Where is the logic in that?

An interesting article in The Province this morning:

Having spent a weekend at "BC Student Voice" a few months ago, we were given the opportunity to speak with The Honourable Margaret MacDiarmid, Minister of Education. My absolute favourite comment given was from a grade 11 boy from the Queen Charlotte Islands- or as of a few days ago, now known as Haida Guaii. We were on the topic of full day kindergarten, and he stated how your early childhood is the time when you grow bonds with your family. The way him and his mother bonded was by going out on their fishing boat or to the beach every morning before kindergarten. He said how that was his most vivid memory from his childhood. He couldn't remember a thing about kindergarten; he doesn't have fond memories of playing with friends at school, but only of the time he spent with his mother at the beach or on the ocean. He said how if you're in kindergarten all day and then come home after school, you're whole family is then home. That leaves you no one-on-one time with you and your parents to build strong relationships which are the basis to learning how to socialize, which is by far the number one most important life skill. And as you get older, the most important people in your life is your parents, and it is so important that you have strong bonds with them, which must start at a young age.

On another note, I spent many hours of one Tuesday night sitting in the North Vancouver School District board office listening to the District Superintendent and the School Board Trusties at the board meeting where they were finalizing the budget plan. As I sat there watching the future of mine and classmates' education going down the drain, I was doing everything in my power to not get up and point out the fact that they're cutting $1.5 million from teacher salaries and $300, 000 from classroom supplies and utilities, and we're so desperate that they have to add an extra week onto spring break just to save a little money. I thought of the fact that we are needing to close down entire schools because of the budget, yet somehow they believe that somewhere in that budget shortfall there is still money to be spent on implementing full-day kindergarten. I don't quite see the logic in this situation.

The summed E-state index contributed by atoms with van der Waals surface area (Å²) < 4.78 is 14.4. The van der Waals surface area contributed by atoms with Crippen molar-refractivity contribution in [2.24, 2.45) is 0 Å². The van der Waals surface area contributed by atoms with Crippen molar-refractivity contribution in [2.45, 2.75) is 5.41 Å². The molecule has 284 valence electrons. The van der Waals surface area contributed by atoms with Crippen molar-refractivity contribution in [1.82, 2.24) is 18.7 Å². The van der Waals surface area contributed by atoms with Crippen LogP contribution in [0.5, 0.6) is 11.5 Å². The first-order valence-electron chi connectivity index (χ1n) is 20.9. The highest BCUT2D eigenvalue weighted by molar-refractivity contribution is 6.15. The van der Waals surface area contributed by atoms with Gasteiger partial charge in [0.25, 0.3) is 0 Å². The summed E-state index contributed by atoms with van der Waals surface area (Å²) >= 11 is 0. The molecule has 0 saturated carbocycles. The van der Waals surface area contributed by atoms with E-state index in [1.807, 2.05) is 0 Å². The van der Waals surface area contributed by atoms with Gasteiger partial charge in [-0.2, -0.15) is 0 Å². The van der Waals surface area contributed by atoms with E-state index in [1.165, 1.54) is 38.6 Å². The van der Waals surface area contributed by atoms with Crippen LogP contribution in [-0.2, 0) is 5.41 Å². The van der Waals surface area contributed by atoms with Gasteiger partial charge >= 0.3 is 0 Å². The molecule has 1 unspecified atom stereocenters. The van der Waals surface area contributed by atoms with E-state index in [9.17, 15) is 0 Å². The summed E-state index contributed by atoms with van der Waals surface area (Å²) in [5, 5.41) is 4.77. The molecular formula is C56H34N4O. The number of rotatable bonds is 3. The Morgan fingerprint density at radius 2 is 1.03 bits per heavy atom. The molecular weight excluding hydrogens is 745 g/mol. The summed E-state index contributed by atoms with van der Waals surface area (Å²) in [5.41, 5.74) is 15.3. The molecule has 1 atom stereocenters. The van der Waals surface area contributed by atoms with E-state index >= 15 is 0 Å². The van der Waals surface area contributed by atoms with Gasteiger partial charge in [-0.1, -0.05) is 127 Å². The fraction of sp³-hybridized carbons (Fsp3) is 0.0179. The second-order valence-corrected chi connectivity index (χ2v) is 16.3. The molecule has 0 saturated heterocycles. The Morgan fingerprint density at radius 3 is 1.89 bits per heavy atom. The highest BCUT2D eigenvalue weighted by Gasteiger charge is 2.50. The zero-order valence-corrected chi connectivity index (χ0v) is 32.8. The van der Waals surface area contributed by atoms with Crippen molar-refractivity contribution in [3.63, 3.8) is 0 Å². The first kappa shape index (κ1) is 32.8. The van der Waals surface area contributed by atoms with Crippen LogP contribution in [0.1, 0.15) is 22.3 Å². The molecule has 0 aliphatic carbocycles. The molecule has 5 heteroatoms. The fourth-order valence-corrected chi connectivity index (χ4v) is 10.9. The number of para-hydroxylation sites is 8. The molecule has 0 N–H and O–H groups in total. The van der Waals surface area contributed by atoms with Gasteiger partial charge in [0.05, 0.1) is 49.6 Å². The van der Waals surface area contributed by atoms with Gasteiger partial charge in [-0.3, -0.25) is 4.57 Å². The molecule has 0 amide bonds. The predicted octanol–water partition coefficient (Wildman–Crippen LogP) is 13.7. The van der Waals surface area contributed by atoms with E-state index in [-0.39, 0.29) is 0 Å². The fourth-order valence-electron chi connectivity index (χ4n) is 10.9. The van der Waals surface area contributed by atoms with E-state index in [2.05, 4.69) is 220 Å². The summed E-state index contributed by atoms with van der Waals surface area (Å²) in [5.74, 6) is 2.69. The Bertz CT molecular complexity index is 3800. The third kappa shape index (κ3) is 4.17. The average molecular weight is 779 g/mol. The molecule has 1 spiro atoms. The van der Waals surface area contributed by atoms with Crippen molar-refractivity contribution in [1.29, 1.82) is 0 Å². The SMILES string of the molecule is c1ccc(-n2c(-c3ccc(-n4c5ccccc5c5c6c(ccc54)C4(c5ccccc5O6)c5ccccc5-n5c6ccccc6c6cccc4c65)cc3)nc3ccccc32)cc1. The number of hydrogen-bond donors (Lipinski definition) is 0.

As my friend of the Queen Charlotte Islands pointed out, at an age that young most of your learning is done outside of the classroom; not from listening to a teacher lecture but the real world things. Now if this is true then why is the school district spending the very little money we have on full-day kindergarten that is so unnecessary?

The answer; we might never know.


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